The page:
Dissertation/Thesis Abstract

The Effect of Varying Levels of Reading Delimitations on the Ability of Students with Disruptive Behavior Disorders Admitted to a Residential Treatment Center to Demonstrate Language-Based Pro-Social Behavior Replacement Skills
by Wright, Tanya D., Ed.D., University of Nebraska at Omaha, 2011, 142; 3449992
Abstract (Summary)

Group 1 students (n = 18) with Disruptive Behavior Disorders and co-occurring reading delimitations with measured reading comprehension scores greater than one standard deviation below the mean, pretest beginning compared to posttest ending 12-week behavioral treatment Core Behavior Occurrence measures were all observed in the direction of lower posttest mean scores and student core behavior improvement with eight of the 11 Core Behavior Occurrence measures (73%) found to be significantly different. Group 2 students ( n = 22) with Disruptive Behavior Disorders and co-occurring reading delimitations with measured reading comprehension scores equal to but not more than one standard deviation below the mean, pretest beginning compared to posttest ending behavioral treatment Core Behavior Occurrence measures were all observed in the direction of lower posttest mean scores and student core behavior improvement with two of the 11 Core Behavior Occurrence measures (18%) found to be significantly different. Group 3 students (n = 14), with Disruptive Behavior Disorders and no co-occurring reading delimitations with measured reading comprehension scores equal to or greater than one standard deviation above the mean, pretest beginning compared to posttest ending behavioral treatment Core Behavior Occurrence measures were all observed in the direction of lower posttest mean scores and student core behavior improvement with four of the 11 Core Behavior Occurrence measures (36%) found to be significantly different. The pattern of overall among group behavior improvement was also found for the study's Program Specific measures. Finally, regardless of reading level differences posttest-posttest ANOVA between group equipoise observed at the end of the treatment period across all measures indicated that students' language-based pro-social behavior replacement intervention program progress was independent of reading level and any reading required to learn and demonstrate program driven skills thought to reduce undesirable behaviors.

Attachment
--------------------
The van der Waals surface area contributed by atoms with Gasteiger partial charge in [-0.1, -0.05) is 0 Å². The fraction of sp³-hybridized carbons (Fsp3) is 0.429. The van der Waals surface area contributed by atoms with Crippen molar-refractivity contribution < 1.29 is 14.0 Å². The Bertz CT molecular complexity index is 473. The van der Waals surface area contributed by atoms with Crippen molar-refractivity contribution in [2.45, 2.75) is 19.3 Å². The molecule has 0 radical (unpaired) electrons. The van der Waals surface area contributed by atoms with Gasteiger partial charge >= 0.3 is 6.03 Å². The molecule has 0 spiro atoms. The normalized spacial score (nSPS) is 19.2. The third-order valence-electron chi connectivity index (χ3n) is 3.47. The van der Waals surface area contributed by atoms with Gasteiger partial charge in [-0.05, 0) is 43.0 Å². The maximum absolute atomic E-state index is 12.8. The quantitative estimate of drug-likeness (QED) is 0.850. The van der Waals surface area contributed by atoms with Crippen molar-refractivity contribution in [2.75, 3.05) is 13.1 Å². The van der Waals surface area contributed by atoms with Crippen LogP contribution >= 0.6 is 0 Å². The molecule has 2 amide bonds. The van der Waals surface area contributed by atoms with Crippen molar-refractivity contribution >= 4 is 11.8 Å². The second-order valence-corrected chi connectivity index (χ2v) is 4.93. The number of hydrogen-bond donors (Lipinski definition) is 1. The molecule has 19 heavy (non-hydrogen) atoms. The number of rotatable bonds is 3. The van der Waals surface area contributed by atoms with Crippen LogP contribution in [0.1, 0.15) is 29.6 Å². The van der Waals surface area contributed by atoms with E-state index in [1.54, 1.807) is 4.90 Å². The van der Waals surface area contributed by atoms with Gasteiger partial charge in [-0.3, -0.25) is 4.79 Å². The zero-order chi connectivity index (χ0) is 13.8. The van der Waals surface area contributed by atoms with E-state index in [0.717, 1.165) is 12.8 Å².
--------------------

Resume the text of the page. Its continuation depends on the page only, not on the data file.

Indexing (document details)
Advisor: Hill, John W.
Commitee: Dlugosh, Larry L., Grandgenett, Neal F., Keiser, Kay A.
School: University of Nebraska at Omaha
Department: Educational Administration and Supervision
School Location: United States -- Nebraska
Source: DAI-A 72/06, Dissertation Abstracts International
Source Type: DISSERTATION
Subjects: Behavioral psychology, School administration
Keywords: Disruptive behavior disorder, Language-based, Pro-social behavior replacement skills, Prosocial behavior replacement, Residential treatment, Residential treatment center, Students with disruptive behavior disorders, Varying levels of reading delimitations
Publication Number: 3449992
ISBN: 9781124579696
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